’…violence against women is a violation of human rights and both a cause and consequence of inequality between women and men, and it happens to women because they are women and that women are disproportionately impacted by all forms of violence.’

Male victims get a somewhat less significant statement about their experience

‘Whilst it is important that this Strategy acknowledges and communicates the disproportionate experience of women and girls this does not negate violence and abuse directed towards men and boys or perpetrated by women’

That will be little comfort to the 1 in 3 victims who experience abuse and have the misfortune of being male.

In terms of practical help there is a chasm between need and provision for men. In Gwent, the official data shows that 36% of victims – over 8,000 in total – recorded by the Police were male – yet support services helped just 69 men compared to 2678 women in 2015/16 across the five local authorities. In North Wales it’s even worse –2,401 women were supported and just 32 men.

There have been some important changes, and surprising ones at that. You’ll struggle to find many organisations called ‘Women’s Aid’ across huge swathes of Wales. Whilst some have retained the clue in the title many have changed their name – Cyfannol, Threshold, Calan, Atal Y Fro, DASU, Thrive and many more.  Almost all are still member organisations of Welsh Women’s Aid and retain their commitment to a gendered view of domestic abuse that emphasizes the role of the patriarchy, and mirrors the Welsh Government strategy’s statement about this happening to women BECAUSE they are women.  To be clear, these organisations are powerful advocates for the women who experience domestic violence and abuse, who undeniably make up a majority by all ways of calculation in the UK.  If you were a woman you’d want these people on your side. But what if you’re a man?

The question that will come before local politicians in 2019 will be – ‘Should ‘Women’s Aid’ organisations receive public funding to provide support to men as well?’ There is also a question about potential conflicts of interest where both parties are supposedly being supported by ‘women’s aid’ as victims / survivors of abuse? We think that’s another important reason for separate services delivered by separate organisations.

It has never been more important for men’s voices to be heard.

 

About the author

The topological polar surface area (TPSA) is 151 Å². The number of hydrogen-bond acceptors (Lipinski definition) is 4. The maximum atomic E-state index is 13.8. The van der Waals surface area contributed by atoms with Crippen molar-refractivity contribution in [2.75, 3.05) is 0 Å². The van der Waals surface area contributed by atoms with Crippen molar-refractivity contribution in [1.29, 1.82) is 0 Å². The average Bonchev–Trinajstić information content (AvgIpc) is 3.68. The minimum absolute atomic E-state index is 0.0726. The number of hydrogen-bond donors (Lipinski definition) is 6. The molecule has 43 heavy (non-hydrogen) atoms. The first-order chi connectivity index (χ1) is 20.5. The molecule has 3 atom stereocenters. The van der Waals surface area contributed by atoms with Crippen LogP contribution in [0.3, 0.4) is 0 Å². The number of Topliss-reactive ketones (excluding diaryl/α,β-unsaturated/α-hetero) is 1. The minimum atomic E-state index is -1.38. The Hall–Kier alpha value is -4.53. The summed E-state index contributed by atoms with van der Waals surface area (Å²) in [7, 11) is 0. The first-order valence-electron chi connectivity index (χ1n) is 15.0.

Paul Apreda is National Manager of Both Parents Matter (BPM) in Wales. BPM is a service of FNF Both Parents Matter Cymru – a registered charity that provides information, advice and assistance to parents and grandparents with child contact problems. Since 2017 the charity has responded to the growing number of service users who identified as male victims of domestic violence and has developed a service to provide drop-in support as well as helping men (and some women) to access Legal Aid for Family Court proceedings.

Website www.fnf-bpm.org.uk

Facebook:  https://www.facebook.com/Families-Need-Fathers-Both-Parents-Matter-Cymru-263187500387675/

Twitter:  @fnf_bpm_cymru

Paul Apreda
National Manager – 07947 135864

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Negative attitudes towards men and masculinity in Spain

by Daniel Jiménez

In the second of our occasional blogs on the theme of Male Psychology and masculinity around the world, Daniel Jiménez describes the surprisingly high levels of prejudice against men in Spain in the past 20 years. The implications for men’s mental health are concerning.

 

In recent times the United States has been witness to a devaluation of masculinity in the public discourse. From academia to mass media and gradually pouring into popular culture, masculinity has been blamed for a range of social illness: mass shootings, intimate partner violence, sex crimes… to the point where some claim that there is no toxic masculinity, but rather masculinity itself is toxic. Male creativity, contributions and achievements are, on the other hand, attributed to individual traits or to a position of privilege. The so-called “masculinity crisis” has been a hotly debated topic, as the State gradually appropriates the role of provider and protector that men held, and modern economy facilitates women becoming financially independent.

From the Unites States it would be easy to perceive these developments as particular to the Anglo-Saxon world, and perhaps Nordic European countries such as Sweden. On the other hand Spain, like most of Southern Europe, tends to be regarded as a place where traditional notions of masculinity remain strong. This is the country the world associates with Don Juan Tenorio, brave bullfighters and the term machismo. Most Americans are surprised to find that a negative perception of masculinity not too dissimilar to that of the United States has developed in Spain, and that its devaluation has been taken even further.